lumberjack_jeff Dec 2011 #63
BootinUp Dec 2011 #5
killbotfactory Dec 2011 #7
Luminous Animal Dec 2011 #22
killbotfactory Dec 2011 #24
Luminous Animal Dec 2011 #26
killbotfactory Dec 2011 #29
Luminous Animal Dec 2011 #30
Spazito Dec 2011 #40
Luminous Animal Dec 2011 #45
Spazito Dec 2011 #49
a2liberal Dec 2011 #8
BootinUp Dec 2011 #9
joshcryer Dec 2011 #13
a2liberal Dec 2011 #16
Spazito Dec 2011 #11
joshcryer Dec 2011 #14
Spazito Dec 2011 #19
joshcryer Dec 2011 #23
Spazito Dec 2011 #25
joshcryer Dec 2011 #27
Spazito Dec 2011 #31
joshcryer Dec 2011 #34
Spazito Dec 2011 #37
Luminous Animal Dec 2011 #28
Spazito Dec 2011 #33
Luminous Animal Dec 2011 #36
Spazito Dec 2011 #39
Luminous Animal Dec 2011 #42
Spazito Dec 2011 #46
a2liberal Dec 2011 #15
Spazito Dec 2011 #17
a2liberal Dec 2011 #53
tpsbmam Jan 2012 #77
vaberella Dec 2011 #55
a2liberal Dec 2011 #57
vaberella Jan 2012 #68
a2liberal Jan 2012 #76
joshcryer Dec 2011 #12
quinnox Dec 2011 #20
LiberalAndProud Dec 2011 #32
Luminous Animal Dec 2011 #35
LiberalAndProud Dec 2011 #41
Luminous Animal Dec 2011 #43
cthulu2016 Dec 2011 #38
LiberalAndProud Dec 2011 #44
Spazito Dec 2011 #47
ProSense Dec 2011 #48
LiberalAndProud Dec 2011 #52
ProSense Dec 2011 #61
AnotherMcIntosh Dec 2011 #50
girl gone mad Dec 2011 #51
Cali_Democrat Jan 2012 #78
Union Scribe Dec 2011 #56
JoePhilly Dec 2011 #58
Romulox Dec 2011 #59
ProSense Dec 2011 #64
Weisbergkevin Dec 2011 #60
ProSense Dec 2011 #62
Bobbie Jo Dec 2011 #65
ProSense Dec 2011 #66
Cali_Democrat Jan 2012 #69
ProSense Jan 2012 #70
Cali_Democrat Jan 2012 #74
ProSense Jan 2012 #75
Luminous Animal Jan 2012 #71
ProSense Jan 2012 #72
Luminous Animal Jan 2012 #73

Response to ProSense (Original post)

Sat Dec 31, 2011, 12:17 AM

1. wtf???

"But there are also very real First Amendment interests implicated by laws which bar entities from spending money to express political viewpoints." ...writes Greenwald?

Seriously? There are MORE very real First Amendment interests implicated by laws that states that entities (read corporations) can spend as much as they want. The first amendment didn't have mega corporations and their money in mind, far as we should be concerned.




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Response to FrenchieCat (Reply #1)

Sat Dec 31, 2011, 12:36 AM

6. I'm running low on free speech

I had to spend it on food and stuff.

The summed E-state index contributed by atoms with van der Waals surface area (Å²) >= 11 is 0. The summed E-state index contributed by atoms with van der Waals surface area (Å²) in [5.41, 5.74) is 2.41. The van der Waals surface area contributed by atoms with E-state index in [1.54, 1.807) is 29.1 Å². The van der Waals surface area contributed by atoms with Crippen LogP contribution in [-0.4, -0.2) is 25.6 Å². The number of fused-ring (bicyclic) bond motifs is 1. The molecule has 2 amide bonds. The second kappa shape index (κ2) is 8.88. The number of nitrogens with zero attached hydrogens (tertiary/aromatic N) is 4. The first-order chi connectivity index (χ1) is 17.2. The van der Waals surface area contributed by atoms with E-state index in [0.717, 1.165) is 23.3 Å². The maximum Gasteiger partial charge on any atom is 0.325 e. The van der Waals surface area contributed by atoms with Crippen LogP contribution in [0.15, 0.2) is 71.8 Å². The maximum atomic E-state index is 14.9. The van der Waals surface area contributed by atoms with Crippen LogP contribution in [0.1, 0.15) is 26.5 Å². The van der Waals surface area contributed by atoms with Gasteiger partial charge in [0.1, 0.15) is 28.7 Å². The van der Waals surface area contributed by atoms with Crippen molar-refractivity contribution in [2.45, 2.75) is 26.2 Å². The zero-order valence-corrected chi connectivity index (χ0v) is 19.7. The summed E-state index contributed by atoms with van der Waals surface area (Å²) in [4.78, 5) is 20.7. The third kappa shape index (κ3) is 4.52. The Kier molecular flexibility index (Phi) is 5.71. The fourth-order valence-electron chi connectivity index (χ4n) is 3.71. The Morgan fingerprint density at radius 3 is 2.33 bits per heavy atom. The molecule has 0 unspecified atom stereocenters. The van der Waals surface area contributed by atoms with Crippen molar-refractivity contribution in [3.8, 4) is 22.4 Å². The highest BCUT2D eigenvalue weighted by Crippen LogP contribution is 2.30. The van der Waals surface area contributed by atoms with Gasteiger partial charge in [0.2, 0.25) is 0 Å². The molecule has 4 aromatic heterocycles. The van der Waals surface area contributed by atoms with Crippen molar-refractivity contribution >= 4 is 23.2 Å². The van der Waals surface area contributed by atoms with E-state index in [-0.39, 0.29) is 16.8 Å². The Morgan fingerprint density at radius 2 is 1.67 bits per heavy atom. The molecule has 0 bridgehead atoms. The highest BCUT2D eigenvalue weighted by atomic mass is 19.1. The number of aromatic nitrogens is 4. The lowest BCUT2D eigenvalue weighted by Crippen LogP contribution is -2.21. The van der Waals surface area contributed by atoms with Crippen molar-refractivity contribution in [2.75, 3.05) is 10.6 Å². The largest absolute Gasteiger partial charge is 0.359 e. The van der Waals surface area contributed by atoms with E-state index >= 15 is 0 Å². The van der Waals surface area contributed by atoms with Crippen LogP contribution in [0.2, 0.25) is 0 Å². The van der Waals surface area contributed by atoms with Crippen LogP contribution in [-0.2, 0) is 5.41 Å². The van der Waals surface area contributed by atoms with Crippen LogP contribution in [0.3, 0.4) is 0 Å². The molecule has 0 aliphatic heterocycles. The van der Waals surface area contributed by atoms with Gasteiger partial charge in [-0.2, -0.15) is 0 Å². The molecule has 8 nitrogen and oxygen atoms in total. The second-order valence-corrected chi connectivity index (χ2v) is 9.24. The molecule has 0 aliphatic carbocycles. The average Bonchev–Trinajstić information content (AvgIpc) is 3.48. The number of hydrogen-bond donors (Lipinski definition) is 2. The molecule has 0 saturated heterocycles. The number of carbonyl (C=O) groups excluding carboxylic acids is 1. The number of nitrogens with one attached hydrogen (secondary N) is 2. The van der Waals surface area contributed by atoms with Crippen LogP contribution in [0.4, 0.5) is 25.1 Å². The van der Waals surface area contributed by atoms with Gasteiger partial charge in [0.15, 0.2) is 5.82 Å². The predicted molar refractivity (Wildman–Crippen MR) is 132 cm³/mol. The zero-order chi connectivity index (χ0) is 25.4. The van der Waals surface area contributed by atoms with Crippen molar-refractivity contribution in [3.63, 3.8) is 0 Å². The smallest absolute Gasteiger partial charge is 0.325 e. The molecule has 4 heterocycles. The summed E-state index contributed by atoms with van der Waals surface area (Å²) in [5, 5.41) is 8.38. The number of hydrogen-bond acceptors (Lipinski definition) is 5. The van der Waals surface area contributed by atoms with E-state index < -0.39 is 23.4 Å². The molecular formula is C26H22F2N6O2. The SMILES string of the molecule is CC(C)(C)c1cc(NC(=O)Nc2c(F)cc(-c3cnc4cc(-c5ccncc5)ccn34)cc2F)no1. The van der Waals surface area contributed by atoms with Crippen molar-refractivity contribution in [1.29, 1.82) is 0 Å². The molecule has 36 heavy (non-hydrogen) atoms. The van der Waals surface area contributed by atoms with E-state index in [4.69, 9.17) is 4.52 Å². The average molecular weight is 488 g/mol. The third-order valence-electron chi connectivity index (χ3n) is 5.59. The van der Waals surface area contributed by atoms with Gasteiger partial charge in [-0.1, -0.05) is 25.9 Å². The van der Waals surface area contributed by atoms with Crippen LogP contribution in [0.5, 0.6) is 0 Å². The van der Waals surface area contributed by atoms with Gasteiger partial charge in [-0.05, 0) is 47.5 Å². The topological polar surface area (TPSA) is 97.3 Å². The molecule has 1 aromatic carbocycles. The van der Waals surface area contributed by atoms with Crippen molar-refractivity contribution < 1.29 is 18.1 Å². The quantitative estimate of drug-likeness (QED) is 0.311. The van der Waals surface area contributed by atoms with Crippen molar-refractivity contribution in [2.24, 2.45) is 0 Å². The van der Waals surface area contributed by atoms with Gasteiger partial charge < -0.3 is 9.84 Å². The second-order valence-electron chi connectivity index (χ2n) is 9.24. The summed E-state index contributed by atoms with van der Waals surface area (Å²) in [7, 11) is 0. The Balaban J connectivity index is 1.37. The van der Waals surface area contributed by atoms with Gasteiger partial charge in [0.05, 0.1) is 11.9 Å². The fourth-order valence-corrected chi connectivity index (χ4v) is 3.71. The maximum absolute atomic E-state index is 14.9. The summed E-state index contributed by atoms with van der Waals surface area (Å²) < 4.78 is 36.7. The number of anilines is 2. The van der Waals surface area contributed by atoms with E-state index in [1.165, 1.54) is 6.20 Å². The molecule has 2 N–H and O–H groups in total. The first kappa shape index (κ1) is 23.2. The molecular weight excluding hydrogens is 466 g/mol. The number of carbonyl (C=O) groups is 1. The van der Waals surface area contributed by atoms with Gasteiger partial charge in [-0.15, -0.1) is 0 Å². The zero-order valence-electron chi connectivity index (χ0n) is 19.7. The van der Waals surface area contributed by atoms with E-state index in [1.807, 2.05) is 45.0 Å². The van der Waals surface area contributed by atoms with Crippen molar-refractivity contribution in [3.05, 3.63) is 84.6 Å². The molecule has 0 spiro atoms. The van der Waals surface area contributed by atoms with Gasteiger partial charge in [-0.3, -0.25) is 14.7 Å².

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Response to FrenchieCat (Reply #1)

Sat Dec 31, 2011, 01:29 AM

18. Well, if you are going to restrict the rights of corps. Then you are saying that

the ACLU, NOW and unions are also restricted because they are corporations, as well.

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Response to ProSense (Original post)

Sat Dec 31, 2011, 12:20 AM

2. You don't have to agree with everything someone says to agree with them in general

 

i know i sure don't agree with everything Obama has said or done.

i bet Glenn would have a different opinion these days - but i might be wrong. but no, i do not agree with him on this.

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Response to slay (Reply #2)

Sat Dec 31, 2011, 08:51 AM

54. Say that to those of us who are bashed for supporting the President. n/t

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Response to ProSense (Original post)

Sat Dec 31, 2011, 12:25 AM

3. I read that recently and went "Yikes!"

"Critics emphasize that the Court’s ruling will produce very bad outcomes: primarily that it will severely exacerbate the problem of corporate influence in our democracy. Even if this is true, it’s not really relevant."

"Even if this is true, it's not really relevant." Not relevant? Wow, just wow.

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Response to Spazito (Reply #3)

Sat Dec 31, 2011, 01:07 AM

10. +

"Even if this is true, it's not really relevant."

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Response to Spazito (Reply #3)

Sat Dec 31, 2011, 02:56 PM

67. Yeah, I think that that's a "holy shit" statement, right there.

Its sort of like saying "Even if the bomb does go off when the timer reaches zero, we're a safe distance away from the ten thousand gallon fuel tank it's attached to."

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Response to ProSense (Original post)

Sat Dec 31, 2011, 12:32 AM

4. No. a) Spending isn't speech. I can't buy pot on free speech grounds.

b) Corporations aren't people. They don't vote so they don't have a say in elections.

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Response to lumberjack_jeff (Reply #4)